A track coach comes under fire when his star athlete dies after a grueling, training session. Quincy must determine if the death was from natural causes, or negligent homicide.



(teleplay), (story) | 2 more credits »


Episode credited cast:
Garry Walberg ...
John S. Ragin ...
Joseph Roman ...
Frank Marth ...
Track Coach Martin O'Banion
Attorney Avery Manning
John Elerick ...
Attorney Benjamin Nicholson
Diane Markoff ...
James Rosin ...
Vic Mascino - Asst. Track Coach
Ryan MacDonald ...
University President Clark Jeffers
Midge Ware ...
Jill O'Banion
Rest of cast listed alphabetically:
Wendy Nicholson
Walker Edmiston ...
Eliot Martinson


A track coach comes under fire when his star athlete dies after a grueling, training session. Quincy must determine if the death was from natural causes, or negligent homicide.

Plot Summary | Add Synopsis


Drama | Mystery | Crime




Release Date:

3 December 1980 (USA)  »

Company Credits

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Technical Specs


Sound Mix:


Aspect Ratio:

1.33 : 1
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User Reviews

A great idea...but still a horrible episode!
13 May 2013 | by (Bradenton, Florida) – See all my reviews

During the last couple months, I have been watching "Quincy" from the beginning. I am now partway through season six and would have to say that "The Hope of Elkwood" is, perhaps, the worst episode I have seen so far. It's a shame, as the idea of the episode is good--but the execution is just embarrassingly awful!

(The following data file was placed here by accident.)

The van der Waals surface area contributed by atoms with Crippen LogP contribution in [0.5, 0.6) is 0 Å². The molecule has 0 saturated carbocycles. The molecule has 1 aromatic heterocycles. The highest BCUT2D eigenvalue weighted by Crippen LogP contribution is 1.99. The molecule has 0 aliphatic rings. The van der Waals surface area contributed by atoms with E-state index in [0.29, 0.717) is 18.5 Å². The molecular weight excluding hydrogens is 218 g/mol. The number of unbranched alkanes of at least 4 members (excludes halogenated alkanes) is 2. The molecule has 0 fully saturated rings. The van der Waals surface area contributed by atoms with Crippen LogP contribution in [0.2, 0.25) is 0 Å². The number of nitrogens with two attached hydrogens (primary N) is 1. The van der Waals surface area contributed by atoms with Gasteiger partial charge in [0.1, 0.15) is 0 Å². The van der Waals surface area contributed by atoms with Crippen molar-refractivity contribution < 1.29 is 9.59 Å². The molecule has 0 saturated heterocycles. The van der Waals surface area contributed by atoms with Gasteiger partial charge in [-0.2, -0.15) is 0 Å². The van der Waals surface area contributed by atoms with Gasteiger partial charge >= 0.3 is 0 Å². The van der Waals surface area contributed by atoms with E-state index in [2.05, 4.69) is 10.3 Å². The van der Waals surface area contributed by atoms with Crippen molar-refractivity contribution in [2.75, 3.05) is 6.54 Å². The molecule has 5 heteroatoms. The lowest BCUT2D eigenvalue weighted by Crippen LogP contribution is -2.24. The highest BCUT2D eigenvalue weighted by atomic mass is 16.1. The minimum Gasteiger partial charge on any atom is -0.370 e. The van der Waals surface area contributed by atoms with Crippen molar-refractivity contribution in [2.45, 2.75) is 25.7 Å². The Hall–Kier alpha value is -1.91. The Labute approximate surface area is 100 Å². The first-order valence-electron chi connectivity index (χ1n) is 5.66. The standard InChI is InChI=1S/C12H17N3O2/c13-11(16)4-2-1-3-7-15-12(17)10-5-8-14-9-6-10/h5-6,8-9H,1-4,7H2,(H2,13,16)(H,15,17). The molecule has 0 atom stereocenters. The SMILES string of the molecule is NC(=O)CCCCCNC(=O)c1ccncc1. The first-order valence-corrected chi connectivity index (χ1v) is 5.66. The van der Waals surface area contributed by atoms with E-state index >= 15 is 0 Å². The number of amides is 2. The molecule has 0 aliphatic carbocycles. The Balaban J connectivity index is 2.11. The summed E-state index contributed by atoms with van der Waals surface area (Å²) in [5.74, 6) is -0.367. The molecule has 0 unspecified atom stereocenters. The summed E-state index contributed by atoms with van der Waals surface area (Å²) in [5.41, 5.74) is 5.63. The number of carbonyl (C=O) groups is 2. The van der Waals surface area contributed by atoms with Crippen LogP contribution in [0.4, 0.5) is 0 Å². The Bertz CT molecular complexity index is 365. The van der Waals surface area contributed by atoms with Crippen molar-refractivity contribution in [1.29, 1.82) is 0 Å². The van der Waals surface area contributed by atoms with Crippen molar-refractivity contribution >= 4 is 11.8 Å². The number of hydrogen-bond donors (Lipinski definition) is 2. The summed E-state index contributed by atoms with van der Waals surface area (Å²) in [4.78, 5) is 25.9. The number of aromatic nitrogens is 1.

The show begins with a nasty coach screaming at his track team. The guy is very reminiscent of a Bobby Knight or Woody Hayes--angry, nasty and physically violent. It's odd, as Quincy and some others are watching the guy knock one of the athletes to the ground and none of them say a word to the coach or report his behaviors. In light of the rest of the episode, this passivity makes no sense at all.

A bit later, this same coach is pushing his star runner in training--pushing him too hard. Suddenly, the athlete keels over dead. Immediately, all the coach's old fans hate him and push for his removal. The coach is also up on murder charges as well as a lawsuit stemming from the death. So, Dr. Quincy is brought in to testify about the young man's real cause of death.

This show is yet another where you really see very, very little of Dr. Quincy. It's odd, but in the final episode of season five and the first of season six barely had him in them at all--and this one is pretty much the same. However, this is not a huge problem. The ENORMOUS problem which completely ruins the show is the final courtroom scene--one that would probably have gotten this lawyer disbarred! After the coach's verdict is read, the coach's own lawyer stands up and makes a long speech about winning--one that simply makes you cringe. It takes preachiness (often a serious problem in "Quincy") to new heights and is a great case of crappy writing and promoting a social agenda at the expense of making the show even vaguely entertaining. The same message COULD have been put across through the story--why have the ridiculous monologue?! And, what sane judge would allow this anyway? Horrible...simply horrible. It's a shame, as I have long despised many of these jerk college coaches with their win at all cost mentalities--but this speech completely ruined the message and made me cringe. It also didn't help that the coach was a completely one-dimensional and ridiculously written character. Just plain bad---they should have been embarrassed to release one like this!

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